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The $10 Million Dollar Question

  |  June 10, 2011   |  Comments

Ten things publishing experts would spend $10 million on to start a digital-only magazine.

This week I was asked to participate in a "digital publishing innovation" panel as part of the NYU Summer Publishing Institute program. On my panel were some of the most well-respected experts in the industry including: David Kang from Hearst, Josh Quittner, currently at Time but on his way to Flipboard, Matt Bean from Rodale, and Chris Sanborn, founder of Sanborn Media Factory.

Our mission was to inspire and educate students of publishing on how the magazine landscape is changing, has changed, and what the outlook is for innovation-driven successes. Based on the response from the attendees, it is safe to say we were a big hit.

After discussing a series of very interesting topics ranging from Apple's growing interest in digital magazines, to digital business models outside of apps, integrated brand, and brand extension, David decided to end the session with a closing question for all panelists to answer. The question was: "If someone gave you $10 million to start a digital-only magazine business, what would you spend it on?"

This question made the room completely silent and everyone leaned forward to hear the answers. At first we thought they were truly interested in what we had to say, then we realized that this question was the basis of their final assignment and they were looking for some quick answer to "borrow."

I found the answers to be extremely interesting and thought-provoking, and wanted to share some of them. So here they are; according to representatives from the world's leading publishing brands, with $10 million in hand, these experts say they would absolutely consider things as it relates to creating a successful and sustainable company:

  1. Create web assets that will stream into apps (as Seventeen did in its December issue).
  2. Consider building an HTML5 version of your digital magazine to avoid the ever-growing proprietary app language requirements (like the FT buzz happening now).
  3. Ensure there is a brand marketing effort that lives off of the web (like the up-and-coming VIVmag-nificent Woman Program I will be speaking about in my next column).
  4. Build the features and base pricing on what the customer sentiment is. Do not restrict to the old school models we have gotten used to.
  5. Eliminate the print-based low entry subscription fee. Up-sells don't work the same in digital as they do in print.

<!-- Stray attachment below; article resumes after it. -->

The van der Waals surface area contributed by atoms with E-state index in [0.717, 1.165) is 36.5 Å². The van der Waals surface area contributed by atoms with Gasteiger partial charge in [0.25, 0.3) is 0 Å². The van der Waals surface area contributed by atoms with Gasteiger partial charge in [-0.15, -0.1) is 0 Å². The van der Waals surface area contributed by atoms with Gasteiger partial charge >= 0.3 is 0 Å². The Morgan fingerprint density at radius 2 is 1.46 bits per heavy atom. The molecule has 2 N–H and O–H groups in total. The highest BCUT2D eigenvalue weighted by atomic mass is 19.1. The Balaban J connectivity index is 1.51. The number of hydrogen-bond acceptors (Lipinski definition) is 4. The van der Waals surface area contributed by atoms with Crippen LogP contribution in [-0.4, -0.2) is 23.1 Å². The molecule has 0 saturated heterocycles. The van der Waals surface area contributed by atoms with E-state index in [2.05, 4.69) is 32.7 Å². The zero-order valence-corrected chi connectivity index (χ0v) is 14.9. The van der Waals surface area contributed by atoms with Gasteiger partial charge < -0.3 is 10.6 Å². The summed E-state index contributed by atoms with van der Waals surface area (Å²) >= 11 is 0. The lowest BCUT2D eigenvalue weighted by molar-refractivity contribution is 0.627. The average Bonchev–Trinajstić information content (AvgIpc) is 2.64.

6. Research the average purchase volume and value by device type before building a business model (smartphone owners pay less per transaction but transact more than tablet owners).
  7. When creating apps for your magazine, ensure they all cross-link to each other to up-sell on differentiated products over price.
  8. Build a model that enables you to reach brand fans via direct efforts and content fans in new and unique manners like partnerships with distribution and social companies.
  9. Ensure you build for all mobile screen-size experiences.
  10. Give back $9 million and engage advertisers as sponsors of your development efforts.

Well, there you have it from the experts. What would you do to ensure your new digital magazine was a success?

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ABOUT THE AUTHOR

Jeanniey Mullen

Jeanniey Mullen, a recognized women-in-business and tech, is known for her entrepreneurial style and her ability to build, shape, and grow brands into well-known dominant, successful entities. Jeanniey is a pioneer in email, mobile, and digital marketing; publishing; and brand-building. She now leads her own agency, YellowBean LLC, focused on assisting companies of all sizes with driving innovation and growth. Most recently, Jeanniey was the Global EVP, CMO, and subsequently Chief Growth Officer for Zinio, where she worked to define and implement strategies creating explosive growth through strategic partnerships with publishers, technology companies, brands, and consumers during her five-year tenure. Jeanniey has authored and contributed to multiple books, blogs, and magazine articles. She is a regular columnist for ClickZ, a blogger for Huffington Post, and a frequent keynote speaker. A serial networker, in 2005 Jeanniey founded the Email Experience Council, which was sold to the Direct Marketing Association in 2008. She sits on the Advisory Board for IndieFlix, and on the International Executive Council of the Internet Marketing Association. Jeanniey is recognized as both a Top CMO and Top Author on Twitter, and was most recently featured as Mover and Shaker by the Professional Woman's Magazine, and a featured Woman in Technology by The Legacy Series Magazine.

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